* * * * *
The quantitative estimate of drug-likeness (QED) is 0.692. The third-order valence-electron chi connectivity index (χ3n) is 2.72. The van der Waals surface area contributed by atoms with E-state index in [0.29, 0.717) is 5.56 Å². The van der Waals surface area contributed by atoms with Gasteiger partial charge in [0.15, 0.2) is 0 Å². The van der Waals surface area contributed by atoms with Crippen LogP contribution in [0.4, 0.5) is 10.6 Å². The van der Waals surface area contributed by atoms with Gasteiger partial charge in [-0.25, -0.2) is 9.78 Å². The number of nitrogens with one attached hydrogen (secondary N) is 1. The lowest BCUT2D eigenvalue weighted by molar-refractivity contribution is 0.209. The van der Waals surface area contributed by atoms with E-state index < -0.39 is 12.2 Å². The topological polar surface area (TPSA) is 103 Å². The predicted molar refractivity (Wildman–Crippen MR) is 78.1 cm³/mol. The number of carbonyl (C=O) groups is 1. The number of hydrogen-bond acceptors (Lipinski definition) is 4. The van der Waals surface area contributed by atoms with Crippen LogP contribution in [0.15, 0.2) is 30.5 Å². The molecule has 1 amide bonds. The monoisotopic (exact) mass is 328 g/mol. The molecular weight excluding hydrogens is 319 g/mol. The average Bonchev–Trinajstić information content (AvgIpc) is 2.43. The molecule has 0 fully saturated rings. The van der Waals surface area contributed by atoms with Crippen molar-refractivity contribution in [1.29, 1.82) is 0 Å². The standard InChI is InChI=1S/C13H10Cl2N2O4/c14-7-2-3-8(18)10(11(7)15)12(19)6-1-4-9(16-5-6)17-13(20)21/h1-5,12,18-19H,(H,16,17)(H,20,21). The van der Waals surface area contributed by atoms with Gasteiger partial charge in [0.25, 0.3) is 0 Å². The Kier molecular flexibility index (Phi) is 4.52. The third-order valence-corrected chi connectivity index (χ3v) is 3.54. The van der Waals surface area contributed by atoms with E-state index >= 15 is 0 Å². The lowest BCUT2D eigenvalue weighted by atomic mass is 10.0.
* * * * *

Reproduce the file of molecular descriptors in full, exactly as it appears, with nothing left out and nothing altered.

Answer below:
The quantitative estimate of drug-likeness (QED) is 0.692. The third-order valence-electron chi connectivity index (χ3n) is 2.72. The van der Waals surface area contributed by atoms with E-state index in [0.29, 0.717) is 5.56 Å². The van der Waals surface area contributed by atoms with Gasteiger partial charge in [0.15, 0.2) is 0 Å². The van der Waals surface area contributed by atoms with Crippen LogP contribution in [0.4, 0.5) is 10.6 Å². The van der Waals surface area contributed by atoms with Gasteiger partial charge in [-0.25, -0.2) is 9.78 Å². The number of nitrogens with one attached hydrogen (secondary N) is 1. The lowest BCUT2D eigenvalue weighted by molar-refractivity contribution is 0.209. The van der Waals surface area contributed by atoms with E-state index < -0.39 is 12.2 Å². The topological polar surface area (TPSA) is 103 Å². The predicted molar refractivity (Wildman–Crippen MR) is 78.1 cm³/mol. The number of carbonyl (C=O) groups is 1. The number of hydrogen-bond acceptors (Lipinski definition) is 4. The van der Waals surface area contributed by atoms with Crippen LogP contribution in [0.15, 0.2) is 30.5 Å². The molecule has 1 amide bonds. The monoisotopic (exact) mass is 328 g/mol. The molecular weight excluding hydrogens is 319 g/mol. The average Bonchev–Trinajstić information content (AvgIpc) is 2.43. The molecule has 0 fully saturated rings. The van der Waals surface area contributed by atoms with Crippen molar-refractivity contribution in [1.29, 1.82) is 0 Å². The standard InChI is InChI=1S/C13H10Cl2N2O4/c14-7-2-3-8(18)10(11(7)15)12(19)6-1-4-9(16-5-6)17-13(20)21/h1-5,12,18-19H,(H,16,17)(H,20,21). The van der Waals surface area contributed by atoms with Gasteiger partial charge in [0.25, 0.3) is 0 Å². The Kier molecular flexibility index (Phi) is 4.52. The third-order valence-corrected chi connectivity index (χ3v) is 3.54. The van der Waals surface area contributed by atoms with E-state index >= 15 is 0 Å². The lowest BCUT2D eigenvalue weighted by atomic mass is 10.0.